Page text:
MacLellan Clan History
The name originates from the Gaelic ‘MacGillie Ffaolain’ or ‘son of the servant of St Filan’. The name Filan actually derives from the celtic ‘faelchu’ which means ‘wolf’. St Filan lived around c.700, travelling widely around Scotland and built a church at Strathfillan.

The clan has a very long history, being mentioned in a charter of King Alexander in 1217, and is associated with Galloway from 1273.

Maclellan of Bombie was a close follower of William Wallace, and after the defeat at Falkirk in 1298, he accompanied Wallace to France in order to enlist the help of King Philip in their efforts against Edward I.

By the fifteenth century the clan had expanded, and become fairly wealthy. At this time fourteen Maclellan Knights are recorded living in Galloway.

The clan were royalist throughout their history, an early example being that of Sir Patrick Maclellan of Bombie. Having forfeited his estates to the Earl of Douglas, they were later restored to him by King James of Scotland when his son, Sir William killed a bandit who had been terrorising the area. This story is the inspiration for the image on the MacLellan clan crest – when William killed the bandit he carried the head on the point of his sword to the king.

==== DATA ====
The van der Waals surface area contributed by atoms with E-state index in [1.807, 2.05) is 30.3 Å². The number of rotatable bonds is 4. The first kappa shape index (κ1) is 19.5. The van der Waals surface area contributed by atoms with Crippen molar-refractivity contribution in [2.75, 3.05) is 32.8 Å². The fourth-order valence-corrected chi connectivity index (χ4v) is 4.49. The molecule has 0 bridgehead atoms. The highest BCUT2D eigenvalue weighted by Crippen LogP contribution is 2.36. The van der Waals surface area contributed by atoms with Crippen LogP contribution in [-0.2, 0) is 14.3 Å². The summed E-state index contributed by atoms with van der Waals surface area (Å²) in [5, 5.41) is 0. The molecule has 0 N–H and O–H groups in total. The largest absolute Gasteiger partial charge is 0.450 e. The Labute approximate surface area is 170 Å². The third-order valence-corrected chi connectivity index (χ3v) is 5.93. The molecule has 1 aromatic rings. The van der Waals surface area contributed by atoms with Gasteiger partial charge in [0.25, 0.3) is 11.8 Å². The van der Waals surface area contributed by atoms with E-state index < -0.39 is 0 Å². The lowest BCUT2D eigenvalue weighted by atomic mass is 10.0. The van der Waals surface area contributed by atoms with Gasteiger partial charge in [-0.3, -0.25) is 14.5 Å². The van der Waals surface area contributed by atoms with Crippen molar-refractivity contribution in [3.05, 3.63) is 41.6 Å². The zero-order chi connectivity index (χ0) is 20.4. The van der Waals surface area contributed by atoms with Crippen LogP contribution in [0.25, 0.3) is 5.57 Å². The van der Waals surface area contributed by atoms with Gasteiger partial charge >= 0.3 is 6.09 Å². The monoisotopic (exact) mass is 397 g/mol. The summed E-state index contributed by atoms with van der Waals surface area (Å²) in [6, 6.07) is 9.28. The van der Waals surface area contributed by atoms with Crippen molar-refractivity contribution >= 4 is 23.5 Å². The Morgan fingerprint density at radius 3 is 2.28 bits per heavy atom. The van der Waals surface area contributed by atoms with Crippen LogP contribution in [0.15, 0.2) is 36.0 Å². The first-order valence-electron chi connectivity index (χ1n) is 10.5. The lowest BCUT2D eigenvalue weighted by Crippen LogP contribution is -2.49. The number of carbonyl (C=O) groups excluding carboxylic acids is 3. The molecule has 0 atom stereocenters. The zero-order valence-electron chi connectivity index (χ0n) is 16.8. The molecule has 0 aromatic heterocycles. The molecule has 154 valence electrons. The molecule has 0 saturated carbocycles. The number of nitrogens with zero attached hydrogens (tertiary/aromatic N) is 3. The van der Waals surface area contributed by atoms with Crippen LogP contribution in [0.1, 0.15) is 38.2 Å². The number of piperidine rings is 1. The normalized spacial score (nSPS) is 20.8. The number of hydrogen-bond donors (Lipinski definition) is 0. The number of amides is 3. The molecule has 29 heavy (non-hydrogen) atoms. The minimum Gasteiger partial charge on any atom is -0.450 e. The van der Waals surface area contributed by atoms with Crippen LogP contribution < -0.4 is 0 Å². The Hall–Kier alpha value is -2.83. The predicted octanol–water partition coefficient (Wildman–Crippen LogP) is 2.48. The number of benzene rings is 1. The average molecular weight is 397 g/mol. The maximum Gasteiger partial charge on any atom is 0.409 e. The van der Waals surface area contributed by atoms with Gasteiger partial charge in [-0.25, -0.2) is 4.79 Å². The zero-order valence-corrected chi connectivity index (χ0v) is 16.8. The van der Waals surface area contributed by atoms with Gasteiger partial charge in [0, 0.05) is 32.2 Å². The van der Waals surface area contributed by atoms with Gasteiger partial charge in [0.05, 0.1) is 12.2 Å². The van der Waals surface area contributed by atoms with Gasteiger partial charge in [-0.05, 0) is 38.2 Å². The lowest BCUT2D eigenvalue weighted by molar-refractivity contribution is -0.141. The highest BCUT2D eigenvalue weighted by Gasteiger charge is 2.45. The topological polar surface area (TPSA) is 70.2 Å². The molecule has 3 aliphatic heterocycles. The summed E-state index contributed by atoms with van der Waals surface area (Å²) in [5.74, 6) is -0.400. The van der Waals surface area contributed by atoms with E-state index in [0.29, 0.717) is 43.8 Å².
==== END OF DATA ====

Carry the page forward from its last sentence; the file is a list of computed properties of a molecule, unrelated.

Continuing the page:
In 1452, William, eighth Earl of Douglas imprisoned Sir Patrick Maclellan, Sheriff of Galloway at Threave Castle in order to persuade him to join a plot against the King. A Royal order was sent for his release, to which the Earl responded by having Sir Patrick murdered.

A local tradition of Threave has it that the canon ‘Mons Meg’ was made on the orders of King James II in order to defeat the castle and exact revenge on the Douglases.

Sir William Maclellan of Bombie, after being Knighted by James IV, followed the king on his ill-fated invasion of England, and died at Flodden Field in 1513.

His son, Thomas Maclellan was killed by Gordon of Lochinvar at the door of St Giles Cathedral in Edinburgh in 1526.

Sir Robert Maclellan was Sir William’s great-great grandson and a courtier of both King James IV and Charles I. He was made Lord Kirkcudbright in 1633, and supported the King during the Civil War. John Maclellan, the third Lord Kirkcudbright was so zealous in his support for the King, it eventually resulted in the financial ruin of the clan, and after the death of the fourth Lord Kirkcudbright, the estate had to be sold.

The Title was passed among various descendants until 1761, when the title was reclaimed by James Maclellan, becoming dormant again in 1832 when he died.

Clan members can be found in various parts of the world, particularly Nova Scotia and the United States via Ulster.